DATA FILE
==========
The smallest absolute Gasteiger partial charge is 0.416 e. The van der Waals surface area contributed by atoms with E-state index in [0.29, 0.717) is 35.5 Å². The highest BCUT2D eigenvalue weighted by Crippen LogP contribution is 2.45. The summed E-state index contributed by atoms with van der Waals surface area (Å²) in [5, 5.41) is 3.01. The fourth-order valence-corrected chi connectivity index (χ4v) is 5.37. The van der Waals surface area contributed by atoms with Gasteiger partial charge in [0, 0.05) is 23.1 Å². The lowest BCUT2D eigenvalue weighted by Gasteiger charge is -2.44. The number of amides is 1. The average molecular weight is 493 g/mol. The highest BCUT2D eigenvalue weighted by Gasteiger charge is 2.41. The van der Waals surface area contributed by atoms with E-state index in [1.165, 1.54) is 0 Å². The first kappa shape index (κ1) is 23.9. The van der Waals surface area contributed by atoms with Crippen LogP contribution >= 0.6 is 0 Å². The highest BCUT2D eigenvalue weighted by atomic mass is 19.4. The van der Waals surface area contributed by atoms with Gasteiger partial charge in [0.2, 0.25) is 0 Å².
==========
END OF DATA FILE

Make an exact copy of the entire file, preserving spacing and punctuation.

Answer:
The smallest absolute Gasteiger partial charge is 0.416 e. The van der Waals surface area contributed by atoms with E-state index in [0.29, 0.717) is 35.5 Å². The highest BCUT2D eigenvalue weighted by Crippen LogP contribution is 2.45. The summed E-state index contributed by atoms with van der Waals surface area (Å²) in [5, 5.41) is 3.01. The fourth-order valence-corrected chi connectivity index (χ4v) is 5.37. The van der Waals surface area contributed by atoms with Gasteiger partial charge in [0, 0.05) is 23.1 Å². The lowest BCUT2D eigenvalue weighted by Gasteiger charge is -2.44. The number of amides is 1. The average molecular weight is 493 g/mol. The highest BCUT2D eigenvalue weighted by Gasteiger charge is 2.41. The van der Waals surface area contributed by atoms with E-state index in [1.165, 1.54) is 0 Å². The first kappa shape index (κ1) is 23.9. The van der Waals surface area contributed by atoms with Crippen LogP contribution >= 0.6 is 0 Å². The highest BCUT2D eigenvalue weighted by atomic mass is 19.4. The van der Waals surface area contributed by atoms with Gasteiger partial charge in [0.2, 0.25) is 0 Å².